Study reveals extent of underground sex industry
A new study is shedding light on the economics of the illegal sex trade in the United States.
The study released Wednesday by the Urban Institute's Justice Policy Center analyzed the underground sex economies of eight major cities, including Denver. The group interviewed pimps, prostitutes and law enforcement officials.
The three-year effort began in 2010 and was funded by a $500,000 grant from the U.S. Department of Justice.
Denver ranked high in how much money a pimp makes on average, totaling about $31,000 a week.
Debbie Manzanares, a board member on the Human Trafficking Task Force of Southern Colorado, told KRDO NewsChannel 13 that people don't realize that trafficking happens everywhere, including southern Colorado.
"I think a lot of people turn a blind eye and they think it happens in larger cities or international destinations," Manzanares said.
Manzanares said it's hard for law enforcement to crack down on trafficking because laws in Colorado are vague when defining human trafficking.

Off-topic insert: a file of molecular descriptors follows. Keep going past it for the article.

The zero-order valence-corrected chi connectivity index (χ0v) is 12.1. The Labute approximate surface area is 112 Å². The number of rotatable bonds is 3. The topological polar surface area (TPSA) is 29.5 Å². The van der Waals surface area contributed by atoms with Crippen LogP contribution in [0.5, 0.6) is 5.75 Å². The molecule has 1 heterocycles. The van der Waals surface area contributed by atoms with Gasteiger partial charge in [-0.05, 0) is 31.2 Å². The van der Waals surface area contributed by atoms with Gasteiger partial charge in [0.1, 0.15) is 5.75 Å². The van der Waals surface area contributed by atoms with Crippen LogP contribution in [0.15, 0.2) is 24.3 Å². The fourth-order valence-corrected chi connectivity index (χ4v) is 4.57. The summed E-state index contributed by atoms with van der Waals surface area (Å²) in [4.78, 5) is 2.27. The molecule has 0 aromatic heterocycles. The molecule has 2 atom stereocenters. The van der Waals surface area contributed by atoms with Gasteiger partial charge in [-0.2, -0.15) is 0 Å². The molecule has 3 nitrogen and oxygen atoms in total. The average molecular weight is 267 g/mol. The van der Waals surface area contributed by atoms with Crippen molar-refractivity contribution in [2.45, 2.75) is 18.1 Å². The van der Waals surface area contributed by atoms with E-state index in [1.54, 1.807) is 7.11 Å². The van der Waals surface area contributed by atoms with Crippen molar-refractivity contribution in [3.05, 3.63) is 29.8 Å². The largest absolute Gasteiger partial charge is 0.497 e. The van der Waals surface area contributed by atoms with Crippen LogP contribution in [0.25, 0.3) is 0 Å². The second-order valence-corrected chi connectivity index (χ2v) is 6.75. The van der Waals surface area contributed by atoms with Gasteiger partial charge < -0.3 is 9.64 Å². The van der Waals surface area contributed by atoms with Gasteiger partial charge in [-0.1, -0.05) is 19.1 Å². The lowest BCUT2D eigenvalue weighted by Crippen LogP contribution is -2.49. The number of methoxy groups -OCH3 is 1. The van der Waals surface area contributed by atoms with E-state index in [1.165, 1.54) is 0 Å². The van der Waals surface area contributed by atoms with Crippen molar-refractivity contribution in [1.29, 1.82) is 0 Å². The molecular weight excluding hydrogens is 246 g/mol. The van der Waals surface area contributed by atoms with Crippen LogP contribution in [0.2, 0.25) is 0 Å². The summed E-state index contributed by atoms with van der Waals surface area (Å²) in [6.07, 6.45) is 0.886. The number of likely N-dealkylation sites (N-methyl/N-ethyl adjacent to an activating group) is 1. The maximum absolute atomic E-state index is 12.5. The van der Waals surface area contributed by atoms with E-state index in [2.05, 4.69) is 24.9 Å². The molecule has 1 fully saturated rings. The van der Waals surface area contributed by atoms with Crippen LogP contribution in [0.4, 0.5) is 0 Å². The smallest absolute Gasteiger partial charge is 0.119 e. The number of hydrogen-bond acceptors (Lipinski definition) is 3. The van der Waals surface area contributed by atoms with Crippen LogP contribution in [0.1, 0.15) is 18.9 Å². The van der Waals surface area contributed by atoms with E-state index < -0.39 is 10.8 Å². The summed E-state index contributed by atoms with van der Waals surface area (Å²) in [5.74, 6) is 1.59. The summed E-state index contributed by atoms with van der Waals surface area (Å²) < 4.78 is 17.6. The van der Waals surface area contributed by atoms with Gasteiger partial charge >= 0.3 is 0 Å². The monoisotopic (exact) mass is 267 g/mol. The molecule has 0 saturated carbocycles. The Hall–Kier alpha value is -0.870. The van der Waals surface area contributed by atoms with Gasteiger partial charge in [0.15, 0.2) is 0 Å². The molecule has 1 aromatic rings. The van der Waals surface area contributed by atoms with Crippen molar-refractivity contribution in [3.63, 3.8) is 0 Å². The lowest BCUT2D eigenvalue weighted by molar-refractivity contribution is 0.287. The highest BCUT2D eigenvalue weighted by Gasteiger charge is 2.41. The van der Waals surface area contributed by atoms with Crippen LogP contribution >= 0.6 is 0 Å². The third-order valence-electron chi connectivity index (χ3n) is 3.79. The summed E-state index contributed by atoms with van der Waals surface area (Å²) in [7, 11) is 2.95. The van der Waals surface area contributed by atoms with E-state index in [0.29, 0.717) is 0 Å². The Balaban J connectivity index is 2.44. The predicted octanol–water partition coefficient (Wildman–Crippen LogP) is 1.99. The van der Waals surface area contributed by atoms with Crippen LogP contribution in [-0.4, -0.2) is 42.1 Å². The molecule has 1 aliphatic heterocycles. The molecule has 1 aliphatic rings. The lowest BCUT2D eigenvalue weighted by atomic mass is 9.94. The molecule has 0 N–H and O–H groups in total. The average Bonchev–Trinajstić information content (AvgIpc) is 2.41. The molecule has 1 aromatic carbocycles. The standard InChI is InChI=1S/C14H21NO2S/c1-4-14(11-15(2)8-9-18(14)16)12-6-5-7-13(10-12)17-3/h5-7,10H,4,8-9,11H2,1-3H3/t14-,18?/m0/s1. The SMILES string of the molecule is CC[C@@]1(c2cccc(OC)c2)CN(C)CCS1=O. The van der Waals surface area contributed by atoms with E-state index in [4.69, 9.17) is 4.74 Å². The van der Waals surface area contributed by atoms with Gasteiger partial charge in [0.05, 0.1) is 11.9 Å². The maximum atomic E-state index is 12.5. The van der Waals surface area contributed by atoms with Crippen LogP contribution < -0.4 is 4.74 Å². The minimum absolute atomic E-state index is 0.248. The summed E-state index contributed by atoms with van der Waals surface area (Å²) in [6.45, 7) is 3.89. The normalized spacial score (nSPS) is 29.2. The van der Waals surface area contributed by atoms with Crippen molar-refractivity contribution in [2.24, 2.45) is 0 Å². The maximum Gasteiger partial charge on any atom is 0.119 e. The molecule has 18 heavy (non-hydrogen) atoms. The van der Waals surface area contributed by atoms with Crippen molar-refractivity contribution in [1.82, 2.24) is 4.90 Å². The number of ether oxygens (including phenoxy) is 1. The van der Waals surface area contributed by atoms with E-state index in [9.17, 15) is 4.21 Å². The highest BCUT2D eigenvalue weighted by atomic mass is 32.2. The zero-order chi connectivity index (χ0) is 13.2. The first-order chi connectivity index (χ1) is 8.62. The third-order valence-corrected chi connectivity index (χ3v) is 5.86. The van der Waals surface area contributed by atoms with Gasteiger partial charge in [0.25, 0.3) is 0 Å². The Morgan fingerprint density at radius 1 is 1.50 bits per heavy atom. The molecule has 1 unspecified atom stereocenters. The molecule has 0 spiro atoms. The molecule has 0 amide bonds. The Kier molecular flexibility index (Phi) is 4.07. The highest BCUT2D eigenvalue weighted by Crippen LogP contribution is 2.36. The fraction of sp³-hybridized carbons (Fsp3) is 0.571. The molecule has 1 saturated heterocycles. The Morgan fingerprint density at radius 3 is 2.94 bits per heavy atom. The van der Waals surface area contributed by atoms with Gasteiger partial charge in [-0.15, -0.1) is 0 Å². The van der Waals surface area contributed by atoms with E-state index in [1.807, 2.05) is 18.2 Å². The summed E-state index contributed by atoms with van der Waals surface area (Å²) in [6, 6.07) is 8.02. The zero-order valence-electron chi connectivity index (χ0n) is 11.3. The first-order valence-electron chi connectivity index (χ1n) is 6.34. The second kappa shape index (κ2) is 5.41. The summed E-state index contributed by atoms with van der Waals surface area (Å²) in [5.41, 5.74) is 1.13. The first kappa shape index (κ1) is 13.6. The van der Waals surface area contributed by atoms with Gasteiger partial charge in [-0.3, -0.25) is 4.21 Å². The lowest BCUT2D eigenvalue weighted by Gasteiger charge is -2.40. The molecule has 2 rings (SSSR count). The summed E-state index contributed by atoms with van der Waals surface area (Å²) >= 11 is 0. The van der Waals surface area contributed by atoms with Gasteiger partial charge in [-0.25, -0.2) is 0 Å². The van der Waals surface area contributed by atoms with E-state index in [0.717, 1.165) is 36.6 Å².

Those most at risk are vulnerable people, Manzanares said, like homeless youth and those with a troubled childhood.
"If a child runs away and ends up on the 16th Street Mall, they will probably be approached by a pimp in the first 24 to 48 hours," she said.
The Colorado Springs Police Department along with Colorado College and the Human Trafficking Task Force of Southern Colorado will host a free screening of the documentary "TRICKED" on Thursday evening at 7 p.m. at Armstrong Hall at Colorado College. The film features Sgt. Dan Steele with the Denver Police Department, survivors and other law enforcement officials who show how easy it is to get caught in the sex trade and how difficult it can be to break out. Sgt. Steele will be at the screening to answer questions.
Of the eight cities studied, Atlanta had the largest cash-based underground sex economy at $290 million a year.
Read more about the study here.
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